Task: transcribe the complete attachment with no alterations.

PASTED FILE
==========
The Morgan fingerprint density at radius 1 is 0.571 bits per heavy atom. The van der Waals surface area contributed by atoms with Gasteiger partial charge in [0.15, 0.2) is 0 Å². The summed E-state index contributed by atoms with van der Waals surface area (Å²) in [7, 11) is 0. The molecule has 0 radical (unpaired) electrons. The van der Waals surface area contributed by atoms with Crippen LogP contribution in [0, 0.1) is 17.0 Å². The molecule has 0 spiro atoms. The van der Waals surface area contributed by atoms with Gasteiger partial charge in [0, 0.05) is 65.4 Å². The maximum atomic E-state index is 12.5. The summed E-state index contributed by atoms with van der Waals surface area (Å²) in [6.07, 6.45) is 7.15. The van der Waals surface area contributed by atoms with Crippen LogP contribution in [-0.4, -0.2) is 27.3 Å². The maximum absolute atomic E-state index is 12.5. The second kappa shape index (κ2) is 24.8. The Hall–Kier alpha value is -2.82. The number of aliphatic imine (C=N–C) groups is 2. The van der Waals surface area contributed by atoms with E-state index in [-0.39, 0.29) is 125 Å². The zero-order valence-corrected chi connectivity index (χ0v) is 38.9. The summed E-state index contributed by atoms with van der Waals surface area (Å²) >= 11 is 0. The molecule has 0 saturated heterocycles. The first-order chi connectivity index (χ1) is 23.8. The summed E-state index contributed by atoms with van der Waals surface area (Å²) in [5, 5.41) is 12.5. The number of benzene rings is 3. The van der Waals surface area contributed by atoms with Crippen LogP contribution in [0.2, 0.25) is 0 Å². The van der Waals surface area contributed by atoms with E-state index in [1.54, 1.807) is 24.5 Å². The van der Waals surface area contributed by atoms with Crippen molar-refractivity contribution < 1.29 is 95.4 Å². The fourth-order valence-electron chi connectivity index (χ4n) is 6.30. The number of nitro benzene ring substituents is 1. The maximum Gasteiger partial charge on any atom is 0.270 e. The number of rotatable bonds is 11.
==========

The Morgan fingerprint density at radius 1 is 0.571 bits per heavy atom. The van der Waals surface area contributed by atoms with Gasteiger partial charge in [0.15, 0.2) is 0 Å². The summed E-state index contributed by atoms with van der Waals surface area (Å²) in [7, 11) is 0. The molecule has 0 radical (unpaired) electrons. The van der Waals surface area contributed by atoms with Crippen LogP contribution in [0, 0.1) is 17.0 Å². The molecule has 0 spiro atoms. The van der Waals surface area contributed by atoms with Gasteiger partial charge in [0, 0.05) is 65.4 Å². The maximum atomic E-state index is 12.5. The summed E-state index contributed by atoms with van der Waals surface area (Å²) in [6.07, 6.45) is 7.15. The van der Waals surface area contributed by atoms with Crippen LogP contribution in [-0.4, -0.2) is 27.3 Å². The maximum absolute atomic E-state index is 12.5. The second kappa shape index (κ2) is 24.8. The Hall–Kier alpha value is -2.82. The number of aliphatic imine (C=N–C) groups is 2. The van der Waals surface area contributed by atoms with E-state index in [-0.39, 0.29) is 125 Å². The zero-order valence-corrected chi connectivity index (χ0v) is 38.9. The summed E-state index contributed by atoms with van der Waals surface area (Å²) >= 11 is 0. The molecule has 0 saturated heterocycles. The first-order chi connectivity index (χ1) is 23.8. The summed E-state index contributed by atoms with van der Waals surface area (Å²) in [5, 5.41) is 12.5. The number of benzene rings is 3. The van der Waals surface area contributed by atoms with Crippen LogP contribution in [0.2, 0.25) is 0 Å². The van der Waals surface area contributed by atoms with E-state index in [1.54, 1.807) is 24.5 Å². The van der Waals surface area contributed by atoms with Crippen molar-refractivity contribution < 1.29 is 95.4 Å². The fourth-order valence-electron chi connectivity index (χ4n) is 6.30. The number of nitro benzene ring substituents is 1. The maximum Gasteiger partial charge on any atom is 0.270 e. The number of rotatable bonds is 11.